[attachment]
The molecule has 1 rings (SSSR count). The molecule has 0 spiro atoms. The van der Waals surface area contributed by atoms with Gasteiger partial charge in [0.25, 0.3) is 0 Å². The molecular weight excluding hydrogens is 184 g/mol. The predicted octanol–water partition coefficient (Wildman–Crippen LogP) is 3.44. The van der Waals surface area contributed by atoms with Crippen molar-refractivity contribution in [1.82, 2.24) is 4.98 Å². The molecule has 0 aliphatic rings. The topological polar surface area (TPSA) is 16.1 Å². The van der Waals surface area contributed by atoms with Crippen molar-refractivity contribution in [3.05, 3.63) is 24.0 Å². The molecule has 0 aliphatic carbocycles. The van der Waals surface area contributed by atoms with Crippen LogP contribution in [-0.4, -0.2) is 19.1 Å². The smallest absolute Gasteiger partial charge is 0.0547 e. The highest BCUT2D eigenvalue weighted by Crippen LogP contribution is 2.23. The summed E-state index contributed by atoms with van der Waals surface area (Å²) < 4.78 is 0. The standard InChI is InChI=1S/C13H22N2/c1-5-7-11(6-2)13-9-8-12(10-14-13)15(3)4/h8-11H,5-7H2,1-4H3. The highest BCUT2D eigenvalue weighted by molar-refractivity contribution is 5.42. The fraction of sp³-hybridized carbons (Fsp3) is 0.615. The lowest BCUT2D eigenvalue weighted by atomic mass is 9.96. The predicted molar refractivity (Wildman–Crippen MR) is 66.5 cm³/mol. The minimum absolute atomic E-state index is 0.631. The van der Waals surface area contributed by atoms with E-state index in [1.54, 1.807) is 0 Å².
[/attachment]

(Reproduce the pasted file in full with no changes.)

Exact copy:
The molecule has 1 rings (SSSR count). The molecule has 0 spiro atoms. The van der Waals surface area contributed by atoms with Gasteiger partial charge in [0.25, 0.3) is 0 Å². The molecular weight excluding hydrogens is 184 g/mol. The predicted octanol–water partition coefficient (Wildman–Crippen LogP) is 3.44. The van der Waals surface area contributed by atoms with Crippen molar-refractivity contribution in [1.82, 2.24) is 4.98 Å². The molecule has 0 aliphatic rings. The topological polar surface area (TPSA) is 16.1 Å². The van der Waals surface area contributed by atoms with Crippen molar-refractivity contribution in [3.05, 3.63) is 24.0 Å². The molecule has 0 aliphatic carbocycles. The van der Waals surface area contributed by atoms with Crippen LogP contribution in [-0.4, -0.2) is 19.1 Å². The smallest absolute Gasteiger partial charge is 0.0547 e. The highest BCUT2D eigenvalue weighted by Crippen LogP contribution is 2.23. The summed E-state index contributed by atoms with van der Waals surface area (Å²) < 4.78 is 0. The standard InChI is InChI=1S/C13H22N2/c1-5-7-11(6-2)13-9-8-12(10-14-13)15(3)4/h8-11H,5-7H2,1-4H3. The highest BCUT2D eigenvalue weighted by molar-refractivity contribution is 5.42. The fraction of sp³-hybridized carbons (Fsp3) is 0.615. The lowest BCUT2D eigenvalue weighted by atomic mass is 9.96. The predicted molar refractivity (Wildman–Crippen MR) is 66.5 cm³/mol. The minimum absolute atomic E-state index is 0.631. The van der Waals surface area contributed by atoms with E-state index in [1.54, 1.807) is 0 Å².